I truly enjoy public speaking. Yeah, that may make me a monster, but I know there are other monsters out there as well. If you want to expand your audience and build your platform, knowing how to find speaking gigs is a great way to do that.

a woman on a dimly lit stage standing behind a podium with a microphone and the text "How to Find Speaking Gigs"

Now, before we get too far into it, I want to note that this post won’t cover how to get paid speaking gigs. Those are great, but generally, unless you’ve been speaking for a while or have built a huge following, you won’t find those.

Also, it’s worth noting that TED, you know, of the Talks fame, doesn’t pay speakers. They are like THE NAME in the world of speaking, and they don’t pay.

That isn’t to say that a TED Talk wouldn’t pay off in other ways. But it is to say that a lot of the speaking work you do will either be for free, or in exchange for free entry to the event where you’ll be speaking. Sometimes you can even get pay, free entrance to the event, and a hotel room for the weekend.

Now, with that out of the way, let’s talk about how to find speaking gigs that may or may not pay.

How to Find Speaking Gigs

Not all speaking engagements are created equal, and if you’re looking for your ideal speaking gig, there are a few ways to find it. These are some of the ways I’ve been able to build my speaking portfolio.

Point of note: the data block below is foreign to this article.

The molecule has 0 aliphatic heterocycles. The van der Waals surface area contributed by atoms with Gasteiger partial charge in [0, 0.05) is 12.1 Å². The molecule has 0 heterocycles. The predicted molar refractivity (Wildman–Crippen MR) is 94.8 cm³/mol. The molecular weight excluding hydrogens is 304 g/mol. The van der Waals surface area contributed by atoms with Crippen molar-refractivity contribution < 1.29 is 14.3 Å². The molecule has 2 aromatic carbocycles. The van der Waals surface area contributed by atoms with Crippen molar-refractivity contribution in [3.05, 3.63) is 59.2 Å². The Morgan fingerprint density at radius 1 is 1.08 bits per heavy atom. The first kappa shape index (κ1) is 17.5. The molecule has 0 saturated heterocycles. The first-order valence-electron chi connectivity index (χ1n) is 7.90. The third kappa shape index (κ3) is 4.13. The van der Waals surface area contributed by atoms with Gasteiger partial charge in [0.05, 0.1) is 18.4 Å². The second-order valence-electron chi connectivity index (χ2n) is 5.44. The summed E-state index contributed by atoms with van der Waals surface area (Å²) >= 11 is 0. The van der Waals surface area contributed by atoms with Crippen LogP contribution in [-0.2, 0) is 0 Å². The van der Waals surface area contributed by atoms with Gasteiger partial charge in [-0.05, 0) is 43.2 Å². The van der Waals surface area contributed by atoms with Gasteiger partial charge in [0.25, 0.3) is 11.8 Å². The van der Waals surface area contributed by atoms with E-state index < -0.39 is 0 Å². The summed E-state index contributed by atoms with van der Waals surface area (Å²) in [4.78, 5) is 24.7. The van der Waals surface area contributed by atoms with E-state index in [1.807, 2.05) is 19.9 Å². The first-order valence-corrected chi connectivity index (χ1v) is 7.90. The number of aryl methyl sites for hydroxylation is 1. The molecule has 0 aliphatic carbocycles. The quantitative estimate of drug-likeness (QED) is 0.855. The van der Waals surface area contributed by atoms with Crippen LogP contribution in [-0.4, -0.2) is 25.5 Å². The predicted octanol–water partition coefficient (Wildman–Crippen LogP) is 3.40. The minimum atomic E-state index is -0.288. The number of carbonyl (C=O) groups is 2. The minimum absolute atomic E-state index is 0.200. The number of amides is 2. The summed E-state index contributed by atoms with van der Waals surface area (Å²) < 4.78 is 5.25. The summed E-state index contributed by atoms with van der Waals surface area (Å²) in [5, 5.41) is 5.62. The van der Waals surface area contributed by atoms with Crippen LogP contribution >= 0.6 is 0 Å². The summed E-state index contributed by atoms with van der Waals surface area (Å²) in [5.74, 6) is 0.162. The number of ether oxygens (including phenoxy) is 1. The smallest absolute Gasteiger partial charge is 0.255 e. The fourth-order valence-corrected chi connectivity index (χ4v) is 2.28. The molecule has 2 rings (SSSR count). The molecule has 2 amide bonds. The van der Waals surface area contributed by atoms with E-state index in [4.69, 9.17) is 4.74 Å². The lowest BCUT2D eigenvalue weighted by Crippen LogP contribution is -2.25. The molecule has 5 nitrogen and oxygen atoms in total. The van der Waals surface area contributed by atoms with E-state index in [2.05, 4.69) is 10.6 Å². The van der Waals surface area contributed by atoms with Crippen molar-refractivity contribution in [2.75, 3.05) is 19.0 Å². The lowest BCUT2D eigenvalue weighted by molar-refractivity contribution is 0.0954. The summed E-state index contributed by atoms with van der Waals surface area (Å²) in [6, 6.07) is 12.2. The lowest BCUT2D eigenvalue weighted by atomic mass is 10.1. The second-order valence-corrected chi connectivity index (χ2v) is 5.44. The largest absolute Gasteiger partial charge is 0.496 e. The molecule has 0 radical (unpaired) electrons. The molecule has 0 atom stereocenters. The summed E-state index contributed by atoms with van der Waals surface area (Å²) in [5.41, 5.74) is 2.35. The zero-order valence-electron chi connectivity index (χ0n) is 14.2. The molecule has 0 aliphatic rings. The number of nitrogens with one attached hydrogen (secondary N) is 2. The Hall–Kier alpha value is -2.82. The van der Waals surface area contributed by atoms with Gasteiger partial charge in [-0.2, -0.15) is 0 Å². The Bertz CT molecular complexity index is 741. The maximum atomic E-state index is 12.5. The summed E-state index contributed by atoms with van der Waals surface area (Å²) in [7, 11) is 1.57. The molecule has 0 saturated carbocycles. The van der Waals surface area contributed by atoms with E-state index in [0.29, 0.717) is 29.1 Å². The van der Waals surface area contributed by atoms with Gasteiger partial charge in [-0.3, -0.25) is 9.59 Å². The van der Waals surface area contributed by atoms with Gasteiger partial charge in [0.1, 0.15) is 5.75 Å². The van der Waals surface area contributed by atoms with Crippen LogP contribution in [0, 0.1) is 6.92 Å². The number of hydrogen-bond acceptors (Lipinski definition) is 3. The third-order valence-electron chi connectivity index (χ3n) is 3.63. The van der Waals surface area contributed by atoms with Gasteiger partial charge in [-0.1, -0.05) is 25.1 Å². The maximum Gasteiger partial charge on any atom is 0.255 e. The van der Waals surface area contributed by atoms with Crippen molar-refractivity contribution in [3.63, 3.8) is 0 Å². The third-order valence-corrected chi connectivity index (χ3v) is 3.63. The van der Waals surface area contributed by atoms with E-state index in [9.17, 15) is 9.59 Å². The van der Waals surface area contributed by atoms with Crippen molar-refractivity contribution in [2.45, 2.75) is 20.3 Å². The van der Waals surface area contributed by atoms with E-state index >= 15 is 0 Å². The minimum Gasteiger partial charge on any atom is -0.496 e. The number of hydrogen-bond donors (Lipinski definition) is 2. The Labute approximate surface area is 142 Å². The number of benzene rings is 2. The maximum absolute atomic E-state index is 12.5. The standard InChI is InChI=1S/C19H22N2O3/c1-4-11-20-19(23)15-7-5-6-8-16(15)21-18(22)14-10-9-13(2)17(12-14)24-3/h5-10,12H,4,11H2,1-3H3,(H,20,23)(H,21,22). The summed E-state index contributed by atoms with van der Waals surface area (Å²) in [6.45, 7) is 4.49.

001: Conference Websites

Typically, conferences are looking for speakers, and many of them want you to apply. It can be as simple as filling out an online form and adding some links to content you’ve created on the topic.

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In some cases, they may want a formal pitch and an outline of your talk. I’ve even spoken at events that require a short video as an audition.

Regardless of your industry, conference websites usually have a specific link where you can apply to speak, as well as all the information you’ll need to submit your application. I recommend watching the social media of your favorite conferences. They’ll usually put out a call for applications and let you know the deadline. But make sure you’re thinking ahead! A lot of conferences want you to apply 3-6 months before the actual event so they can get their duckies in a row.

002: Networking

I know writers hate networking, but we still have to do it. Next time you’re at an event, conference, or reading, shake a few hands. It’s really that simple.

Yeah, I would prefer to sulk off in a corner and sip a coffee instead of interacting, but networking is something that gets your name and face in front of people. And that’s how you get known for stuff, and then eventually offered speaking gigs based off what you know.

Naturally not every networking conversation is going to lead to a speaking gig or help you climb the ladder in your industry. But it’s a good way to meet new people, and it’s how I’ve made a few writer friends in the past.

003: Creating Online Content

I am now actively using my online content to tell you to make online content.